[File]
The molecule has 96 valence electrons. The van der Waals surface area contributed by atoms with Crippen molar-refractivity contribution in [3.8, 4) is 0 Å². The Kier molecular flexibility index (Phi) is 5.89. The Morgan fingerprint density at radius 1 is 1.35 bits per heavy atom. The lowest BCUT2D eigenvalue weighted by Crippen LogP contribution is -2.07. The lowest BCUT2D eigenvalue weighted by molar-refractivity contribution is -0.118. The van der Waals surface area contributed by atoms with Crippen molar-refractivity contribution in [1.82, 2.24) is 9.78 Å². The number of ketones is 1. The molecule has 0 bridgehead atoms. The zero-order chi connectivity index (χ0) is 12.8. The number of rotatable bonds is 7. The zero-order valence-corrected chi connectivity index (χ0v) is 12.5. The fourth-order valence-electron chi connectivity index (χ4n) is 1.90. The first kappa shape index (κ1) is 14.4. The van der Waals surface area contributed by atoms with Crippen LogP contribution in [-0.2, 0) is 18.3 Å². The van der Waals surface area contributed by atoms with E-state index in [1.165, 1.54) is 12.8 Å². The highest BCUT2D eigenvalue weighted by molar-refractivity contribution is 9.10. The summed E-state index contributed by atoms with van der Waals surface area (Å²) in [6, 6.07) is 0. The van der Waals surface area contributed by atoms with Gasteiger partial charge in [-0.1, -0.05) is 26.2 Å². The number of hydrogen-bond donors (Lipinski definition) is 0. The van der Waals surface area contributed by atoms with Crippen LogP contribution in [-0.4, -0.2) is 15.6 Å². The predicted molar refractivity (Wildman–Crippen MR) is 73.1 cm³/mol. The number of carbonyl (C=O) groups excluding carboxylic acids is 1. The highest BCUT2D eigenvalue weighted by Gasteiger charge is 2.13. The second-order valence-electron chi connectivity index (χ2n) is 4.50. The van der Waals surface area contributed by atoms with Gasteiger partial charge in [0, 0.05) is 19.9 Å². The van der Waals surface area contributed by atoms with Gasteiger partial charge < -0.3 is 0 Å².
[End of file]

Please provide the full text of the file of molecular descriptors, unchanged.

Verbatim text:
The molecule has 96 valence electrons. The van der Waals surface area contributed by atoms with Crippen molar-refractivity contribution in [3.8, 4) is 0 Å². The Kier molecular flexibility index (Phi) is 5.89. The Morgan fingerprint density at radius 1 is 1.35 bits per heavy atom. The lowest BCUT2D eigenvalue weighted by Crippen LogP contribution is -2.07. The lowest BCUT2D eigenvalue weighted by molar-refractivity contribution is -0.118. The van der Waals surface area contributed by atoms with Crippen molar-refractivity contribution in [1.82, 2.24) is 9.78 Å². The number of ketones is 1. The molecule has 0 bridgehead atoms. The zero-order chi connectivity index (χ0) is 12.8. The number of rotatable bonds is 7. The zero-order valence-corrected chi connectivity index (χ0v) is 12.5. The fourth-order valence-electron chi connectivity index (χ4n) is 1.90. The first kappa shape index (κ1) is 14.4. The van der Waals surface area contributed by atoms with Crippen LogP contribution in [-0.2, 0) is 18.3 Å². The van der Waals surface area contributed by atoms with E-state index in [1.165, 1.54) is 12.8 Å². The highest BCUT2D eigenvalue weighted by molar-refractivity contribution is 9.10. The summed E-state index contributed by atoms with van der Waals surface area (Å²) in [6, 6.07) is 0. The van der Waals surface area contributed by atoms with Gasteiger partial charge in [-0.1, -0.05) is 26.2 Å². The number of hydrogen-bond donors (Lipinski definition) is 0. The van der Waals surface area contributed by atoms with Crippen LogP contribution in [-0.4, -0.2) is 15.6 Å². The predicted molar refractivity (Wildman–Crippen MR) is 73.1 cm³/mol. The number of carbonyl (C=O) groups excluding carboxylic acids is 1. The highest BCUT2D eigenvalue weighted by Gasteiger charge is 2.13. The second-order valence-electron chi connectivity index (χ2n) is 4.50. The van der Waals surface area contributed by atoms with Gasteiger partial charge in [0, 0.05) is 19.9 Å². The van der Waals surface area contributed by atoms with Gasteiger partial charge < -0.3 is 0 Å².